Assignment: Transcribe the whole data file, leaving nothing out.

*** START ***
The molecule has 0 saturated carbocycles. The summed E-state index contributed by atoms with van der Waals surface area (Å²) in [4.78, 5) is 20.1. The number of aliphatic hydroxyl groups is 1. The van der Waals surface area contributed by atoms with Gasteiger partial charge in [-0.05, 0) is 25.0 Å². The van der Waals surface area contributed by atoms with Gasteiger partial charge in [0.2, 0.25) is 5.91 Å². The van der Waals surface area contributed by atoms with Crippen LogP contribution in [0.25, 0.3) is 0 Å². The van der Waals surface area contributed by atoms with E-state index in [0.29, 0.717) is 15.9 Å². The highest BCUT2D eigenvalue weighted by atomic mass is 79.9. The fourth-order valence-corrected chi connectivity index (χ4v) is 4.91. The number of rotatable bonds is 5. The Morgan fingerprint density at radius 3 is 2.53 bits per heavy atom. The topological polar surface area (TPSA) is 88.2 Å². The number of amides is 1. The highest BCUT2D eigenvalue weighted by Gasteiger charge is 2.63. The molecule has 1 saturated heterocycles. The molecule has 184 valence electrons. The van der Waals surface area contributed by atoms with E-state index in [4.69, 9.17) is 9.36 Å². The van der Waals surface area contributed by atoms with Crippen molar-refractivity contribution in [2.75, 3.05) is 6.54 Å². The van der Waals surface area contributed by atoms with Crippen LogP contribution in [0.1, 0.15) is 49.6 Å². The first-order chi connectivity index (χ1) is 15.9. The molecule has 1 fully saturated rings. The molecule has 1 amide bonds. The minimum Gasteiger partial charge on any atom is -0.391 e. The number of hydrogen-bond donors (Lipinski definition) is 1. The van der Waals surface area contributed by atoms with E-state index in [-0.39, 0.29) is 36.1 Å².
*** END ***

The molecule has 0 saturated carbocycles. The summed E-state index contributed by atoms with van der Waals surface area (Å²) in [4.78, 5) is 20.1. The number of aliphatic hydroxyl groups is 1. The van der Waals surface area contributed by atoms with Gasteiger partial charge in [-0.05, 0) is 25.0 Å². The van der Waals surface area contributed by atoms with Gasteiger partial charge in [0.2, 0.25) is 5.91 Å². The van der Waals surface area contributed by atoms with Crippen LogP contribution in [0.25, 0.3) is 0 Å². The van der Waals surface area contributed by atoms with E-state index in [0.29, 0.717) is 15.9 Å². The highest BCUT2D eigenvalue weighted by atomic mass is 79.9. The fourth-order valence-corrected chi connectivity index (χ4v) is 4.91. The number of rotatable bonds is 5. The Morgan fingerprint density at radius 3 is 2.53 bits per heavy atom. The topological polar surface area (TPSA) is 88.2 Å². The number of amides is 1. The highest BCUT2D eigenvalue weighted by Gasteiger charge is 2.63. The molecule has 1 saturated heterocycles. The molecule has 184 valence electrons. The van der Waals surface area contributed by atoms with E-state index in [4.69, 9.17) is 9.36 Å². The van der Waals surface area contributed by atoms with Crippen molar-refractivity contribution in [2.75, 3.05) is 6.54 Å². The van der Waals surface area contributed by atoms with Crippen LogP contribution in [0.1, 0.15) is 49.6 Å². The first-order chi connectivity index (χ1) is 15.9. The molecule has 1 fully saturated rings. The molecule has 1 amide bonds. The minimum Gasteiger partial charge on any atom is -0.391 e. The number of hydrogen-bond donors (Lipinski definition) is 1. The van der Waals surface area contributed by atoms with E-state index in [-0.39, 0.29) is 36.1 Å².